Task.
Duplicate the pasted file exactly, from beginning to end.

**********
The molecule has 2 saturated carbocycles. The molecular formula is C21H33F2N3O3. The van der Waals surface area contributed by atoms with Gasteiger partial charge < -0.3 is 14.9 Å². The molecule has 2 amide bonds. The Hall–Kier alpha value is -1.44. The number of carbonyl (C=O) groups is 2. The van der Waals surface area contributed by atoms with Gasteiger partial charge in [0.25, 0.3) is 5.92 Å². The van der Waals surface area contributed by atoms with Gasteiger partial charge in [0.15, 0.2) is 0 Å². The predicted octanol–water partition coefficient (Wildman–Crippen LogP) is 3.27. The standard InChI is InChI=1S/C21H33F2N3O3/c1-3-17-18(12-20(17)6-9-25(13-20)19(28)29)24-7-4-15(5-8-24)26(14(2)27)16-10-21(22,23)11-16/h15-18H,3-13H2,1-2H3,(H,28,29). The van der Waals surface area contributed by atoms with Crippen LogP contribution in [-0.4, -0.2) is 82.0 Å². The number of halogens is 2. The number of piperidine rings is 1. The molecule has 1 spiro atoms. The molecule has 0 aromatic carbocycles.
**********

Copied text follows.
The molecule has 2 saturated carbocycles. The molecular formula is C21H33F2N3O3. The van der Waals surface area contributed by atoms with Gasteiger partial charge < -0.3 is 14.9 Å². The molecule has 2 amide bonds. The Hall–Kier alpha value is -1.44. The number of carbonyl (C=O) groups is 2. The van der Waals surface area contributed by atoms with Gasteiger partial charge in [0.25, 0.3) is 5.92 Å². The van der Waals surface area contributed by atoms with Gasteiger partial charge in [0.15, 0.2) is 0 Å². The predicted octanol–water partition coefficient (Wildman–Crippen LogP) is 3.27. The standard InChI is InChI=1S/C21H33F2N3O3/c1-3-17-18(12-20(17)6-9-25(13-20)19(28)29)24-7-4-15(5-8-24)26(14(2)27)16-10-21(22,23)11-16/h15-18H,3-13H2,1-2H3,(H,28,29). The van der Waals surface area contributed by atoms with Crippen LogP contribution in [-0.4, -0.2) is 82.0 Å². The number of halogens is 2. The number of piperidine rings is 1. The molecule has 1 spiro atoms. The molecule has 0 aromatic carbocycles.